A compendium of craft masquerading as art, art masquerading as craft, and craft extending its middle finger.

Thursday, July 13, 2006

Mutating Jeans


Yesterday's New York Times had a great article about the weird, wild, wacky world of... JEANS! I really enjoy walking through high-end fashion retail establishments and looking at the ridiculous range of "distressed" jeans. Maybe it's just me, but I always think of the poor bastard on the other end pulling threads out of the jeans and beating them up with sandpaper and acid. The Times article pretty much confirmed the image in my head of the large Matrix-style sweatshop filled with industrious denim destroyers. First, most pairs of jeans are put through a giant washer filled with pumice gravel, then depending on the desired look, are sandblasted, acid treated, hand-sanded, and embellished with rhinestones and patches. The article focuses mainly on Martelli Lavorazioni Tessili, an Italian firm that posted $140 million dollars in revenue last year without manufacturing a single pair of jeans--they only distress existing pairs. I'm more of a fresh-from-the-racks indigo Wranglers type of guy, so I wonder what will happen when the pendulum swings back toward crisp, new looking jeans:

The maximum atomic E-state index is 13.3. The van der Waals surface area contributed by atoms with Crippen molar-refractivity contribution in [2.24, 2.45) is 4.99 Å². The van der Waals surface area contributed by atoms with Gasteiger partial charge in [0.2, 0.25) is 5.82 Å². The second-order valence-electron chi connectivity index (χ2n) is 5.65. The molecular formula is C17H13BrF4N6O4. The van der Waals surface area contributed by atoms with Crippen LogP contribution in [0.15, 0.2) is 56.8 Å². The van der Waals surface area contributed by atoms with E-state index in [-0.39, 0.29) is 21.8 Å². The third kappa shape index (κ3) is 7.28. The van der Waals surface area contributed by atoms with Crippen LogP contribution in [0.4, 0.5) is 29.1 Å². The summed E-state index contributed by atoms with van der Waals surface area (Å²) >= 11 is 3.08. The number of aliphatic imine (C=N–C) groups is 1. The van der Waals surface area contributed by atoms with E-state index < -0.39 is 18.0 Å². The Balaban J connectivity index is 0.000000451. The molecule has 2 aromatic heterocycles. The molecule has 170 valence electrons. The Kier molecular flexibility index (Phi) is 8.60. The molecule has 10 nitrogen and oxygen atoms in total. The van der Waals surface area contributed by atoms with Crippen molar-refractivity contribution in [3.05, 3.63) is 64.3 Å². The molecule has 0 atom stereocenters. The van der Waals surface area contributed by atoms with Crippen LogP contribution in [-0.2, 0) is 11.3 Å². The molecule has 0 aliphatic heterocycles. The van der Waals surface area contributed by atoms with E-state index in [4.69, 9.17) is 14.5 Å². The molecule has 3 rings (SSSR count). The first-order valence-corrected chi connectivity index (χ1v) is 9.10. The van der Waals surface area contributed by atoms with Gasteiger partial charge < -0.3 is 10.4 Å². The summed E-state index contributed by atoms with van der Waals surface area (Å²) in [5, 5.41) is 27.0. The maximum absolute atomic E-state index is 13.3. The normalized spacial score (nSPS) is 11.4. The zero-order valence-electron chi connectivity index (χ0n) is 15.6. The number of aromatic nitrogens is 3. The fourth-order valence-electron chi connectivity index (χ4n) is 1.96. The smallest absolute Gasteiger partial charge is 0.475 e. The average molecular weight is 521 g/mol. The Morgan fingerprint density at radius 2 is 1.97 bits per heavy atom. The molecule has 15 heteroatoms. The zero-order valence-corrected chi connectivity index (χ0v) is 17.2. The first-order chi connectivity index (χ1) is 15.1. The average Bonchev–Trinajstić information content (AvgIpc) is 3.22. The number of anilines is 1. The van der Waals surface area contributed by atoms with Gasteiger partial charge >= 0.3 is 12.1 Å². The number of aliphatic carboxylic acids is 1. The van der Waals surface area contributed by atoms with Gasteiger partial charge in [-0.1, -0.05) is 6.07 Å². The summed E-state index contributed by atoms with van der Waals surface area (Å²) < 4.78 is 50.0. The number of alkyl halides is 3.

One threat to jeans bashers like Mr. Petrin is, of course, a recent fashion trend toward cleaner jeans. “While I still think that abrasions, washing out and other details are relevant,” said Deirdre Maloney, an owner of Brand Pimps and Media Whores, a fashion consulting firm in New York, by e-mail. “I think holes and rips will be on hiatus from the market for a couple of seasons.”

With $140 million on the line, I'm sure they'll think of something...maybe paying an army of male college students to produce skid-marked, tattered couture tighty-whities.

LINK via Consumerist

1 Comments:

At 8/18/2006 04:12:00 AM, Blogger Alaska Diva said...

all these folks need to do is get down on their knees in their pretty pressed jeans and do a little weeding. a week on your knees and you'll have proletariat denims like the rest of us. or shop at the thrift shops for preowned jeans. nice craft blog. brooke

 

Post a Comment

<< Home